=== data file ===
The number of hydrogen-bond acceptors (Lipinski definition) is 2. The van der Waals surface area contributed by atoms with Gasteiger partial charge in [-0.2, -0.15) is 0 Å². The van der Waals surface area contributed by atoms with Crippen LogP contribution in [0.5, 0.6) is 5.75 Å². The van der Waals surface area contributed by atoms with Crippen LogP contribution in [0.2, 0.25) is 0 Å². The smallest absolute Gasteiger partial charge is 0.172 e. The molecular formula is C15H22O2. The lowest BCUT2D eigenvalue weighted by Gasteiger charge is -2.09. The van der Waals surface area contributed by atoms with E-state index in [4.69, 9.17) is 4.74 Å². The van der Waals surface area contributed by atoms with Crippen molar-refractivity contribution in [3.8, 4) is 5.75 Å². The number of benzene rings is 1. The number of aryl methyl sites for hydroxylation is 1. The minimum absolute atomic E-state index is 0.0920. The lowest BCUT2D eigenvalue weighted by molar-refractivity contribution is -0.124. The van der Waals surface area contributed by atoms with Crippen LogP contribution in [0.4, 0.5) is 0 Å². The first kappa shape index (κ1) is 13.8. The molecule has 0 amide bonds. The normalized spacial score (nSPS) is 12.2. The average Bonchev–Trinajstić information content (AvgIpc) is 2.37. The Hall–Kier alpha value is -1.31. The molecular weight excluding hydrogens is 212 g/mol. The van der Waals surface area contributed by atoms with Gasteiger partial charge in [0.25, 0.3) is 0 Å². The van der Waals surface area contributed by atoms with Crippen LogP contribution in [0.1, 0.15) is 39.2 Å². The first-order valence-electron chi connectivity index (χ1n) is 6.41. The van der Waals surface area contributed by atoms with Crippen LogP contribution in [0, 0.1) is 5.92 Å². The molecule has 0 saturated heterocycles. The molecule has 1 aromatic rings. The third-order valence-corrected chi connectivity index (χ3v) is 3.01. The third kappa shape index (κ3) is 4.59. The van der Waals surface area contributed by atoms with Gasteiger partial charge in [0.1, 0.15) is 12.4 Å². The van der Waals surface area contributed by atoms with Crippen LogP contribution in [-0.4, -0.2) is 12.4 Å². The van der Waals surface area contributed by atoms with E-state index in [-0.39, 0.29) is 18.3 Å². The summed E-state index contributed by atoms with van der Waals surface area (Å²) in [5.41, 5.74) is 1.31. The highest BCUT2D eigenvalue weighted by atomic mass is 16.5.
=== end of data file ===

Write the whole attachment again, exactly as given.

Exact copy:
The number of hydrogen-bond acceptors (Lipinski definition) is 2. The van der Waals surface area contributed by atoms with Gasteiger partial charge in [-0.2, -0.15) is 0 Å². The van der Waals surface area contributed by atoms with Crippen LogP contribution in [0.5, 0.6) is 5.75 Å². The van der Waals surface area contributed by atoms with Crippen LogP contribution in [0.2, 0.25) is 0 Å². The smallest absolute Gasteiger partial charge is 0.172 e. The molecular formula is C15H22O2. The lowest BCUT2D eigenvalue weighted by Gasteiger charge is -2.09. The van der Waals surface area contributed by atoms with E-state index in [4.69, 9.17) is 4.74 Å². The van der Waals surface area contributed by atoms with Crippen molar-refractivity contribution in [3.8, 4) is 5.75 Å². The number of benzene rings is 1. The number of aryl methyl sites for hydroxylation is 1. The minimum absolute atomic E-state index is 0.0920. The lowest BCUT2D eigenvalue weighted by molar-refractivity contribution is -0.124. The van der Waals surface area contributed by atoms with Crippen LogP contribution in [0.4, 0.5) is 0 Å². The first kappa shape index (κ1) is 13.8. The molecule has 0 amide bonds. The normalized spacial score (nSPS) is 12.2. The average Bonchev–Trinajstić information content (AvgIpc) is 2.37. The Hall–Kier alpha value is -1.31. The molecular weight excluding hydrogens is 212 g/mol. The van der Waals surface area contributed by atoms with Gasteiger partial charge in [0.25, 0.3) is 0 Å². The van der Waals surface area contributed by atoms with Crippen LogP contribution in [0.1, 0.15) is 39.2 Å². The first-order valence-electron chi connectivity index (χ1n) is 6.41. The van der Waals surface area contributed by atoms with Crippen LogP contribution in [0, 0.1) is 5.92 Å². The molecule has 0 saturated heterocycles. The molecule has 1 aromatic rings. The third-order valence-corrected chi connectivity index (χ3v) is 3.01. The third kappa shape index (κ3) is 4.59. The van der Waals surface area contributed by atoms with Gasteiger partial charge in [0.1, 0.15) is 12.4 Å². The van der Waals surface area contributed by atoms with Crippen LogP contribution in [-0.4, -0.2) is 12.4 Å². The van der Waals surface area contributed by atoms with E-state index in [-0.39, 0.29) is 18.3 Å². The summed E-state index contributed by atoms with van der Waals surface area (Å²) in [5.41, 5.74) is 1.31. The highest BCUT2D eigenvalue weighted by atomic mass is 16.5.